3 Social Dancing No-No’s That Make You Look Silly

Look, nobody starts out dancing like Fred Astaire.  To be sure, every one of us had to start at the beginning. But, I’m here today to make you aware of the potential social dancing no-no’s that make you look silly.  With so many do’s to think about on the dance floor, here are a few thoughts on the don’ts of social dancing.

Social Dancing No-No’s for the Pompous and Well-Intentioned

1. Teaching others is a mistake you’ll want to avoid.

Unless you’re a professional ballroom dance instructor, it’s never okay to try to teach someone on the dance floor. Why not, you ask?

  • It’s embarrassing for the other person.
  • There’s a pretty good chance that you’re teaching it wrong. Why take chances?
  • It’s off-putting. Making a habit of correcting others when you’re dancing together is a sure way to lose partners. Soon you won’t have anyone to correct.
Ballroom dancing no-no's include correcting someone on the dance floor...expect a "no" next time you ask her to dance.

2. This isn’t a performance. Don’t dance big!

There’s a difference between social dancing and performing in a showcase or competition. When you’re on stage, you want to get the attention of the audience or the judges. We say that you dance so that the people way up in the cheap seats can see you. However, that is a big social dancing no-no.

Here’s an example of what’s great on the competition floor, but would be a big mistake to do on a social dance floor…Open Latin Championship Finals, Millennium 2019.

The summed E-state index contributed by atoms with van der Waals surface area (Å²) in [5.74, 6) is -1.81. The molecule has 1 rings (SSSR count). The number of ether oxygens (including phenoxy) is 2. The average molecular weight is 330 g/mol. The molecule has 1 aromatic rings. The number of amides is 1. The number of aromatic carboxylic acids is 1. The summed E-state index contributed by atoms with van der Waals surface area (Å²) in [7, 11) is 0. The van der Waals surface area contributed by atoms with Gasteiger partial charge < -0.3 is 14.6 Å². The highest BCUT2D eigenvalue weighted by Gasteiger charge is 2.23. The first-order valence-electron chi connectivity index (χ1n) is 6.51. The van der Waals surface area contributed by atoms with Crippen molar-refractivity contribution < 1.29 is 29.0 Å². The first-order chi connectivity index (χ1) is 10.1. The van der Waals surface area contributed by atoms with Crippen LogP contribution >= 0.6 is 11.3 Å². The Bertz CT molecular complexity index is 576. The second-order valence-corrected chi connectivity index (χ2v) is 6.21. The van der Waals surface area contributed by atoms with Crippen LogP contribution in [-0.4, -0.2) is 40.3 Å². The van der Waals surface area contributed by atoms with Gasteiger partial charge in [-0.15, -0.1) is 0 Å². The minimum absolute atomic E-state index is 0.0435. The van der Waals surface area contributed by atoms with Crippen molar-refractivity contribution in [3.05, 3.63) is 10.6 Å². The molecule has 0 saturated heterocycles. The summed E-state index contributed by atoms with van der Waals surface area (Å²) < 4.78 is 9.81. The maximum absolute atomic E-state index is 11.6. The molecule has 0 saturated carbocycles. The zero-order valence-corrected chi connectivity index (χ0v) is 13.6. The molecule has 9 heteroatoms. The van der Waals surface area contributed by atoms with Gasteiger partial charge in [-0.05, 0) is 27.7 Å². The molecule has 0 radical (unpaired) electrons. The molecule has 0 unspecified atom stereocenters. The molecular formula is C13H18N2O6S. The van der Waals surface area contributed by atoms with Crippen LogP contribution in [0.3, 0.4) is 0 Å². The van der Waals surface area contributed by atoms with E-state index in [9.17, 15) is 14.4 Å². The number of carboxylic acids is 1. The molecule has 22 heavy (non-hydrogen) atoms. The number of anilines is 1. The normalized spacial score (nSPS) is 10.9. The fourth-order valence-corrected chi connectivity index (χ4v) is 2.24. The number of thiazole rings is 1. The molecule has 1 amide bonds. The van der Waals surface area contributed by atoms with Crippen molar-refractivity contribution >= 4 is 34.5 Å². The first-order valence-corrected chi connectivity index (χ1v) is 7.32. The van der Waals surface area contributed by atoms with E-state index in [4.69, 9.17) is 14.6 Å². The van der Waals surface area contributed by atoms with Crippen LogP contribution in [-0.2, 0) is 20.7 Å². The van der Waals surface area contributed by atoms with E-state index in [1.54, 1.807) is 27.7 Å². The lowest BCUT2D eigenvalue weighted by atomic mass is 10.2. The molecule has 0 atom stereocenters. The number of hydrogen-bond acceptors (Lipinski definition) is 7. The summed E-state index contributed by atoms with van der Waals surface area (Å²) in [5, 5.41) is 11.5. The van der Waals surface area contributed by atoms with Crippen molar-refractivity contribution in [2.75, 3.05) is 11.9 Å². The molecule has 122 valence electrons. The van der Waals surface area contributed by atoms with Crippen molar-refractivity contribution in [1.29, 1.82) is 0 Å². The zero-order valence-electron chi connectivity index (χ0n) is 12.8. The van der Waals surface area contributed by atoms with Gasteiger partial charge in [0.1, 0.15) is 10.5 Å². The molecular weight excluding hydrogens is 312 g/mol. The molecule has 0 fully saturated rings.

Yes, your teacher is showing you how to use your arms and hands for expression. But, no, that’s not for club dancing. Not only is it kinda dangerous, but it makes you look like a showoff. And, you know how people feel about showoffs.

3. Dancing with no expression shows a lack of confidence.


As a leader, it’s hard to look like you know what you’re doing when, in fact, you’re clueless. But, keep in mind that it’s awkward to watch someone who is obviously struggling. Relax.

My advice is to limit the number of steps you do as a new dancer. All you need are 3 or 4 patterns to get through a song. Dance your combination of steps and then repeat them. You’ll be more relaxed and it will be better for you, your partner, and anyone who may be watching. Fewer steps = fewer mistakes.


Followers, take that look of terror off your face – you can do this. Here are my suggestions for beginners.

  • Stand tall and hold your body in one piece. In other words, don’t be a wet fish!
  • Keep the rhythm. Foxtrot: Slow, Slow, Quick, Quick; Waltz: 1-2-3; Rumba: Slow, quick, quick, etc. You get the idea.
  • Finally, we’re hoping your leader will guide you, so all you have to do is keep your feet under your body while you keep the rhythm.

Find out when you’ll start to feel good when you’re dancing with this Dance Safari post, “How Long Until I’m a Confident Dancer?“.

In short, the best way to avoid these social dancing no-no’s is to use good manners, be aware of your surroundings, loosen up and have a little fun when you’re on the dance floor.

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